President Obama is likely to discuss the military's ban on open gay service during his State of the Union address on Wednesday, a senior lawmaker told reporters Monday.

Senator Carl Levin, chairman of the Senate Armed Services Committee, previously stated that both Defense Secretary Robert Gates and Joint Chiefs Chairman Admiral Mike Mullen would be called to testify during a January Senate hearing on repeal of the ban.

“We were told by the Pentagon that they expected the president to say something in the State of the Union on it,” Levin, a Democrat from Michigan, told reporters, Reuters reported. Obama will give the annual speech on Wednesday during a joint session of the U.S. Congress.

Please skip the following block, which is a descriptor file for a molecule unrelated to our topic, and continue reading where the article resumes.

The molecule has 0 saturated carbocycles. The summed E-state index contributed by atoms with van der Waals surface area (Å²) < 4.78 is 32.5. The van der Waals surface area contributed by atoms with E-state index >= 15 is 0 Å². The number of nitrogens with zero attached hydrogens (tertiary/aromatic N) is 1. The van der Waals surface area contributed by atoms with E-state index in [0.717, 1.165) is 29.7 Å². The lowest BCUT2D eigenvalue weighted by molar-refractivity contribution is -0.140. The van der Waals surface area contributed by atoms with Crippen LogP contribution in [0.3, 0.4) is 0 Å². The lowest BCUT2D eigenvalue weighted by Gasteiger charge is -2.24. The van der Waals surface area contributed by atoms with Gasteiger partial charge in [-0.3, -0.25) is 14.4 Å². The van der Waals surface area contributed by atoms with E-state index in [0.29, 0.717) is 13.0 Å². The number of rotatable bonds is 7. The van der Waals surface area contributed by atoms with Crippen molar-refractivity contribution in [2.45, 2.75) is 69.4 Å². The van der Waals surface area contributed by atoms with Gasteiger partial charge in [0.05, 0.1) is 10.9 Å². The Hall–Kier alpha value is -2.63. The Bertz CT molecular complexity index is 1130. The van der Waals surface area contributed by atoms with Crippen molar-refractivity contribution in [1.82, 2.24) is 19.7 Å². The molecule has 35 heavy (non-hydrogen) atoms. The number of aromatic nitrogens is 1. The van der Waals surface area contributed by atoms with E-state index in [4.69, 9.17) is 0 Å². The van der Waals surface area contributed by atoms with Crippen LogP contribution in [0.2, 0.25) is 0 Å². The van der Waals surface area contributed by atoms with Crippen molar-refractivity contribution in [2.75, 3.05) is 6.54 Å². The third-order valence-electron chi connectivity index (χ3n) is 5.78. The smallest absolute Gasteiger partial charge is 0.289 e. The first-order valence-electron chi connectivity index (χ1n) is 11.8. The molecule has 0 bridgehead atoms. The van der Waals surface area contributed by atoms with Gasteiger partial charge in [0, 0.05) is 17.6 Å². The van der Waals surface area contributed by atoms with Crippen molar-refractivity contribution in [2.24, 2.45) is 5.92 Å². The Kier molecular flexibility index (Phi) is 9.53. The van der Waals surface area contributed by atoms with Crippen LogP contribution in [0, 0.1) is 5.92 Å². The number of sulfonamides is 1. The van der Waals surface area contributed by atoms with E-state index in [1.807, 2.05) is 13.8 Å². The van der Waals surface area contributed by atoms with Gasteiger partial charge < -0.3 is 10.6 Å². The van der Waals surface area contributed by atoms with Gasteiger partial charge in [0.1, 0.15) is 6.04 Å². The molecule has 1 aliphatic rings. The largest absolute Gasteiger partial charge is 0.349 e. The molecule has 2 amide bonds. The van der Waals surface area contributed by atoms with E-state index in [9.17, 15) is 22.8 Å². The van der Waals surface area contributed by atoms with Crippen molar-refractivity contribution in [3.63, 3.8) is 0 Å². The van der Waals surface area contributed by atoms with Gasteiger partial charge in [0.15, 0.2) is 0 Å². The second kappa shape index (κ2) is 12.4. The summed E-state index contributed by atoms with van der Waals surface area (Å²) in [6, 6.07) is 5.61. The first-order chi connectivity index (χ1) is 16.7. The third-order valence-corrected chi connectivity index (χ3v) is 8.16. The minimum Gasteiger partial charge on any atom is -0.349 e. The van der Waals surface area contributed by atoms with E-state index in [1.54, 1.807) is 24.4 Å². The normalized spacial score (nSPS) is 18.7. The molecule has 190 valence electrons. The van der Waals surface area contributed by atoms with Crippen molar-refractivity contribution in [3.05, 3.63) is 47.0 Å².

Levin, however, added: “I have no idea” what Obama will say.

The Senate hearing, which was pushed back in the fall to concentrate on investigating the Fort Hood shootings, will likely be held in early February, Levin told reporters.

The policy, also known as “don't ask, don't tell,” is the 1993 law that prohibits gay and lesbian service members from revealing their sexuality at the risk of losing their jobs.

President Obama promised gay activists attending an October fundraiser that he would end the policy.

“I will end 'don't ask, don't tell,'” Obama said. “That is my commitment to you.”

Previously, activists working to repeal the ban suggested Obama could end the policy with an executive order. But Obama has already dismissed the idea, saying he was looking for a “durable” solution.

While Levin supports repeal of the military gay ban, his House counterpart, Armed Services Committee Chairman Ike Skelton, a Democrat from Missouri, does not.